top of page

The Downside of Issued Shares

I recently wrote about thinking like an owner, including the way it makes you look closely at board decisions. Today I wanted to discuss how going into investments as though you are the owner of the business can give you a good indication of the effectiveness of the board as well as the amount and price of capital that is issued.

By looking at the average price of shares that are issued you can get a good indication of how much of your company is being given away. For instance, your shares might be trading at $2.00, but the average price of shares issued during the year was $1.50. Effectively, the company is issuing shares at a 25% discount, so you are giving away part of your company to those new shareholders.

This all comes down to a question of value. Perhaps those new shareholders are adding value to the company, which ideally would produce a better outcome for you. If the shares were trading at $1.00 the year before then issuing shares at $1.50 might be a reasonable outcome. On the other hand, it’s not a great outcome if the share price was $2.00 a year ago, and hasn’t moved.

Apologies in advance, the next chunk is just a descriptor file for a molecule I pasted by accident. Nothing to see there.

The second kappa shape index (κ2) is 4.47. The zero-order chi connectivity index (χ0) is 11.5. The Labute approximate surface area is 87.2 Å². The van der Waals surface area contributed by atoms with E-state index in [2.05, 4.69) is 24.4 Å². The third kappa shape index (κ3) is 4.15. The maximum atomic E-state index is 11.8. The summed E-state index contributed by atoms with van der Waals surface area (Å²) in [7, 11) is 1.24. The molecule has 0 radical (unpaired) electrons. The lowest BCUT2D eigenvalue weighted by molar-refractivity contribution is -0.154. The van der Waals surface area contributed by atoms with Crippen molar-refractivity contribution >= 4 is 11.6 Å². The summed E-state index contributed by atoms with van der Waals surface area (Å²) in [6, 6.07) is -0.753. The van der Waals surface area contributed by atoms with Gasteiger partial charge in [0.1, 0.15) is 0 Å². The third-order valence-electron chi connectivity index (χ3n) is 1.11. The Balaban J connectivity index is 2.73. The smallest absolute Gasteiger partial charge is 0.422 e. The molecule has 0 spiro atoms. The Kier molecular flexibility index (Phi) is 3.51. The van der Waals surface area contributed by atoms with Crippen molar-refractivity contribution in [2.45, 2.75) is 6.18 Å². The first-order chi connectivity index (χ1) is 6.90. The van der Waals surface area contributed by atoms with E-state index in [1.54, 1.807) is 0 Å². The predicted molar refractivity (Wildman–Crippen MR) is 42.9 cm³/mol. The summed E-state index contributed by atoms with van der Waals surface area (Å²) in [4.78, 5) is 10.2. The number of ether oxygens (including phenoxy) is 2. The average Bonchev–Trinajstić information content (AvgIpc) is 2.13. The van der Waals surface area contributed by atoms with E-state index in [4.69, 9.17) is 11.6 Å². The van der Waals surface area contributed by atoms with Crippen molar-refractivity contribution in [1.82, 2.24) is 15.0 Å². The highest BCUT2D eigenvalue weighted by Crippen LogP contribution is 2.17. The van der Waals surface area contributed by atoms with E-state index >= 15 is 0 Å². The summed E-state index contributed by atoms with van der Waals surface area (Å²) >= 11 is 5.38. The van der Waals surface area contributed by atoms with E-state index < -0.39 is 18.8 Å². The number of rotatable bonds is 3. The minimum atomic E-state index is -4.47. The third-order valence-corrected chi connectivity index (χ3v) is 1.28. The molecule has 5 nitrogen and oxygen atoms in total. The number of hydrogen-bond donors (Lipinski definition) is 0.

When looking at companies we invest in, we take a lot of time to look at the average price of shares issued during the period, and as owners of the business, we are concerned about it. When you start thinking like it’s your business these small things are important signs about how management and the directors are managing your company.

Any information has been prepared for the purpose of providing general information only, without taking account of any particular investor's objectives., financial situation or needs, It is not an offer or invitation for subscription or purchase, or a recommendation of any financial product and it is not to be relied on by investors in making an investment decision. Past performance is not a reliable indicator of future performance. To the extent any general financial product advice is provided in this document, it is provided by Glennon Capital Pty Ltd ACN 137 219 866, AFSL No. 338 567. An investor, before acting on anything construed as advice, should consider the appropriateness of such construction and advice having regard to their objectives, financial situation or needs.

bottom of page